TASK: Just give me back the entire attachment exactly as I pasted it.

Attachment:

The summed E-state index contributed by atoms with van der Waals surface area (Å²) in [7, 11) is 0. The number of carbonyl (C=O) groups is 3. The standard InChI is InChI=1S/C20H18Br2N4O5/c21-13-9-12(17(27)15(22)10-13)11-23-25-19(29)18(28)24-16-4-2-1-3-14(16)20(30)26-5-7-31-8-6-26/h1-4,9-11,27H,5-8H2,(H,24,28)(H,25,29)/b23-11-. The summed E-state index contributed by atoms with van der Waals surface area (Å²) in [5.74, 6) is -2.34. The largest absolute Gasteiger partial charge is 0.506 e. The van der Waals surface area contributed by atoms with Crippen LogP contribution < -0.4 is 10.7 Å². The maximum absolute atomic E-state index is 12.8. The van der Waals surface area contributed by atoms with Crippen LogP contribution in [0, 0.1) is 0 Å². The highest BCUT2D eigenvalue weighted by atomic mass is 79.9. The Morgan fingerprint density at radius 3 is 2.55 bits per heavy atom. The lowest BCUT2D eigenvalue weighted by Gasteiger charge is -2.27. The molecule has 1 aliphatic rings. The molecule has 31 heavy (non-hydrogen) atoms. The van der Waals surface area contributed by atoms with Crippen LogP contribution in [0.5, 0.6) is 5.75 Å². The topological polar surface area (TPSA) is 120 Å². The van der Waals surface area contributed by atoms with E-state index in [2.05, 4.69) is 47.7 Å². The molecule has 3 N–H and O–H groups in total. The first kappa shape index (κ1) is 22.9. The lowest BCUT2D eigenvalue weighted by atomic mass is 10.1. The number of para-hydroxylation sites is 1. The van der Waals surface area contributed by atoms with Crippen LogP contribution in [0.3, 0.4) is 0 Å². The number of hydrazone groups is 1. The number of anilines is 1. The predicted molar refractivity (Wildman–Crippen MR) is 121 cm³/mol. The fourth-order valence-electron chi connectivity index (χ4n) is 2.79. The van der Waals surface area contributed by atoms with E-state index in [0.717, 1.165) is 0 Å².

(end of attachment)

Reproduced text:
The summed E-state index contributed by atoms with van der Waals surface area (Å²) in [7, 11) is 0. The number of carbonyl (C=O) groups is 3. The standard InChI is InChI=1S/C20H18Br2N4O5/c21-13-9-12(17(27)15(22)10-13)11-23-25-19(29)18(28)24-16-4-2-1-3-14(16)20(30)26-5-7-31-8-6-26/h1-4,9-11,27H,5-8H2,(H,24,28)(H,25,29)/b23-11-. The summed E-state index contributed by atoms with van der Waals surface area (Å²) in [5.74, 6) is -2.34. The largest absolute Gasteiger partial charge is 0.506 e. The van der Waals surface area contributed by atoms with Crippen LogP contribution < -0.4 is 10.7 Å². The maximum absolute atomic E-state index is 12.8. The van der Waals surface area contributed by atoms with Crippen LogP contribution in [0, 0.1) is 0 Å². The highest BCUT2D eigenvalue weighted by atomic mass is 79.9. The Morgan fingerprint density at radius 3 is 2.55 bits per heavy atom. The lowest BCUT2D eigenvalue weighted by Gasteiger charge is -2.27. The molecule has 1 aliphatic rings. The molecule has 31 heavy (non-hydrogen) atoms. The van der Waals surface area contributed by atoms with Crippen LogP contribution in [0.5, 0.6) is 5.75 Å². The topological polar surface area (TPSA) is 120 Å². The van der Waals surface area contributed by atoms with E-state index in [2.05, 4.69) is 47.7 Å². The molecule has 3 N–H and O–H groups in total. The first kappa shape index (κ1) is 22.9. The lowest BCUT2D eigenvalue weighted by atomic mass is 10.1. The number of para-hydroxylation sites is 1. The van der Waals surface area contributed by atoms with Crippen LogP contribution in [0.3, 0.4) is 0 Å². The number of hydrazone groups is 1. The number of anilines is 1. The predicted molar refractivity (Wildman–Crippen MR) is 121 cm³/mol. The fourth-order valence-electron chi connectivity index (χ4n) is 2.79. The van der Waals surface area contributed by atoms with E-state index in [0.717, 1.165) is 0 Å².